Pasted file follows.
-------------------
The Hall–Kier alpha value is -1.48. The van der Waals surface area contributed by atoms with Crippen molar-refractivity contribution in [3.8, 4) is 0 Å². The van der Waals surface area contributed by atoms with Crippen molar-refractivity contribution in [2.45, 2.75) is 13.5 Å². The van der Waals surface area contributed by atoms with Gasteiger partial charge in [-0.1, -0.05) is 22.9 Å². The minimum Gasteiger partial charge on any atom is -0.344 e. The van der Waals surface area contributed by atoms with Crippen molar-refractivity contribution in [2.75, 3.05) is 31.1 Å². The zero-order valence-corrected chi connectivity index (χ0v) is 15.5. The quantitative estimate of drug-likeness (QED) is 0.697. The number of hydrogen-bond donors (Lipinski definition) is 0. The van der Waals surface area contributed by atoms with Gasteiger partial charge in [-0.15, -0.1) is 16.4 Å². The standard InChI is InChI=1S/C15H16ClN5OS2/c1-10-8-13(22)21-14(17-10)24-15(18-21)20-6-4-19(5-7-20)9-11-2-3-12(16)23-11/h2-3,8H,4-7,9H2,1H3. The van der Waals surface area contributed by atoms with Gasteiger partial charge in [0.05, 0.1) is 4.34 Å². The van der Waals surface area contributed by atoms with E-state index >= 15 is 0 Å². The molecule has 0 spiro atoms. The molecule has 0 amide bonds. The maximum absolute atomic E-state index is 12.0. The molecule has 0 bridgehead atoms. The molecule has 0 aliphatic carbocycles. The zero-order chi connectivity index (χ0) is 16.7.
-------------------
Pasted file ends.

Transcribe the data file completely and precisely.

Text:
The Hall–Kier alpha value is -1.48. The van der Waals surface area contributed by atoms with Crippen molar-refractivity contribution in [3.8, 4) is 0 Å². The van der Waals surface area contributed by atoms with Crippen molar-refractivity contribution in [2.45, 2.75) is 13.5 Å². The van der Waals surface area contributed by atoms with Gasteiger partial charge in [-0.1, -0.05) is 22.9 Å². The minimum Gasteiger partial charge on any atom is -0.344 e. The van der Waals surface area contributed by atoms with Crippen molar-refractivity contribution in [2.75, 3.05) is 31.1 Å². The zero-order valence-corrected chi connectivity index (χ0v) is 15.5. The quantitative estimate of drug-likeness (QED) is 0.697. The number of hydrogen-bond donors (Lipinski definition) is 0. The van der Waals surface area contributed by atoms with Gasteiger partial charge in [-0.15, -0.1) is 16.4 Å². The standard InChI is InChI=1S/C15H16ClN5OS2/c1-10-8-13(22)21-14(17-10)24-15(18-21)20-6-4-19(5-7-20)9-11-2-3-12(16)23-11/h2-3,8H,4-7,9H2,1H3. The van der Waals surface area contributed by atoms with Gasteiger partial charge in [0.05, 0.1) is 4.34 Å². The van der Waals surface area contributed by atoms with E-state index >= 15 is 0 Å². The molecule has 0 spiro atoms. The molecule has 0 amide bonds. The maximum absolute atomic E-state index is 12.0. The molecule has 0 bridgehead atoms. The molecule has 0 aliphatic carbocycles. The zero-order chi connectivity index (χ0) is 16.7.